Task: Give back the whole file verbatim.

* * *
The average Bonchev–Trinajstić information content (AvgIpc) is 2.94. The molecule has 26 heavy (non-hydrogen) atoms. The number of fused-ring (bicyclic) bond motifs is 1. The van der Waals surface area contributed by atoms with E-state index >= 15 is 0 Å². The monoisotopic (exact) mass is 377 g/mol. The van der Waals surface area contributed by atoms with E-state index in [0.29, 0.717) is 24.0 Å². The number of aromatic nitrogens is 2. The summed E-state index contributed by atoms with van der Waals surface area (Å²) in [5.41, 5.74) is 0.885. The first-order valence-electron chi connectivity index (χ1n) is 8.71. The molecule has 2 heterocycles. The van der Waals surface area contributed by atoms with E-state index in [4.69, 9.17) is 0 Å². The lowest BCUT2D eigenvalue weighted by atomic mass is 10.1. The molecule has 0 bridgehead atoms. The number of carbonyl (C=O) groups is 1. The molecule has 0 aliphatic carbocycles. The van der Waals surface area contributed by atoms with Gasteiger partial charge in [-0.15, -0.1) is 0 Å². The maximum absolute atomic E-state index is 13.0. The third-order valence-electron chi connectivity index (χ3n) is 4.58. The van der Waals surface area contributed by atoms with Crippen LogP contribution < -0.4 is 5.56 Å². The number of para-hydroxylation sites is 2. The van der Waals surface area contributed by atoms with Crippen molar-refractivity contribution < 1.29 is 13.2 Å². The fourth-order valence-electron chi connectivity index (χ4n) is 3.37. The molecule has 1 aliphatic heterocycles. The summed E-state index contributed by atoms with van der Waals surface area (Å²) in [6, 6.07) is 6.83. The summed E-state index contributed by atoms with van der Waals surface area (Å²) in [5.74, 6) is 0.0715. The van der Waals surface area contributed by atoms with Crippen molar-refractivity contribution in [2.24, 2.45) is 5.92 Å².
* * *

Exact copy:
The average Bonchev–Trinajstić information content (AvgIpc) is 2.94. The molecule has 26 heavy (non-hydrogen) atoms. The number of fused-ring (bicyclic) bond motifs is 1. The van der Waals surface area contributed by atoms with E-state index >= 15 is 0 Å². The monoisotopic (exact) mass is 377 g/mol. The van der Waals surface area contributed by atoms with E-state index in [0.29, 0.717) is 24.0 Å². The number of aromatic nitrogens is 2. The summed E-state index contributed by atoms with van der Waals surface area (Å²) in [5.41, 5.74) is 0.885. The first-order valence-electron chi connectivity index (χ1n) is 8.71. The molecule has 2 heterocycles. The van der Waals surface area contributed by atoms with E-state index in [4.69, 9.17) is 0 Å². The lowest BCUT2D eigenvalue weighted by atomic mass is 10.1. The molecule has 0 bridgehead atoms. The number of carbonyl (C=O) groups is 1. The molecule has 0 aliphatic carbocycles. The van der Waals surface area contributed by atoms with Gasteiger partial charge in [-0.15, -0.1) is 0 Å². The maximum absolute atomic E-state index is 13.0. The third-order valence-electron chi connectivity index (χ3n) is 4.58. The van der Waals surface area contributed by atoms with Crippen LogP contribution < -0.4 is 5.56 Å². The number of para-hydroxylation sites is 2. The van der Waals surface area contributed by atoms with Crippen molar-refractivity contribution < 1.29 is 13.2 Å². The fourth-order valence-electron chi connectivity index (χ4n) is 3.37. The molecule has 1 aliphatic heterocycles. The summed E-state index contributed by atoms with van der Waals surface area (Å²) in [6, 6.07) is 6.83. The summed E-state index contributed by atoms with van der Waals surface area (Å²) in [5.74, 6) is 0.0715. The van der Waals surface area contributed by atoms with Crippen molar-refractivity contribution in [2.24, 2.45) is 5.92 Å².